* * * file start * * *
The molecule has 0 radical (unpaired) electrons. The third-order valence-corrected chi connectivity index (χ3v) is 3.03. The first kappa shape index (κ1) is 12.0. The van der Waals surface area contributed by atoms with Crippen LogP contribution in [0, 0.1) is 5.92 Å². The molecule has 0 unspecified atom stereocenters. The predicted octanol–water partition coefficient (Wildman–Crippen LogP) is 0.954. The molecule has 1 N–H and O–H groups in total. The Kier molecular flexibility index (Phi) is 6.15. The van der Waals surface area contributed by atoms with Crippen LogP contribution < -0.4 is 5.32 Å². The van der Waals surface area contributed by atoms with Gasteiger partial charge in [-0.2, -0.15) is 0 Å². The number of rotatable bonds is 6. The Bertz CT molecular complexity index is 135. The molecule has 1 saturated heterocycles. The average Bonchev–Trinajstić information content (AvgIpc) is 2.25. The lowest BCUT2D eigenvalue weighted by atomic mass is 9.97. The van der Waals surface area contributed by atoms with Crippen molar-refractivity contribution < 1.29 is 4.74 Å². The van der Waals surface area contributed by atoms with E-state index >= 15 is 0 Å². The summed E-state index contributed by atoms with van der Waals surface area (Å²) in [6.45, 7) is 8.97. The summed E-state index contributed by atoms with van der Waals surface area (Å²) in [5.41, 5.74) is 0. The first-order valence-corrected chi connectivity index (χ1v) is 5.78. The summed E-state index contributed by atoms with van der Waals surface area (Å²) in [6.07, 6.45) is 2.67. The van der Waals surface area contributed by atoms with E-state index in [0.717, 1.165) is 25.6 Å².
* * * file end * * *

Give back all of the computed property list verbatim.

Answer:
The molecule has 0 radical (unpaired) electrons. The third-order valence-corrected chi connectivity index (χ3v) is 3.03. The first kappa shape index (κ1) is 12.0. The van der Waals surface area contributed by atoms with Crippen LogP contribution in [0, 0.1) is 5.92 Å². The molecule has 0 unspecified atom stereocenters. The predicted octanol–water partition coefficient (Wildman–Crippen LogP) is 0.954. The molecule has 1 N–H and O–H groups in total. The Kier molecular flexibility index (Phi) is 6.15. The van der Waals surface area contributed by atoms with Crippen LogP contribution < -0.4 is 5.32 Å². The van der Waals surface area contributed by atoms with Gasteiger partial charge in [-0.2, -0.15) is 0 Å². The number of rotatable bonds is 6. The Bertz CT molecular complexity index is 135. The molecule has 1 saturated heterocycles. The average Bonchev–Trinajstić information content (AvgIpc) is 2.25. The lowest BCUT2D eigenvalue weighted by atomic mass is 9.97. The van der Waals surface area contributed by atoms with Crippen molar-refractivity contribution < 1.29 is 4.74 Å². The van der Waals surface area contributed by atoms with E-state index >= 15 is 0 Å². The summed E-state index contributed by atoms with van der Waals surface area (Å²) in [6.45, 7) is 8.97. The summed E-state index contributed by atoms with van der Waals surface area (Å²) in [5.41, 5.74) is 0. The first-order valence-corrected chi connectivity index (χ1v) is 5.78. The summed E-state index contributed by atoms with van der Waals surface area (Å²) in [6.07, 6.45) is 2.67. The van der Waals surface area contributed by atoms with E-state index in [0.717, 1.165) is 25.6 Å².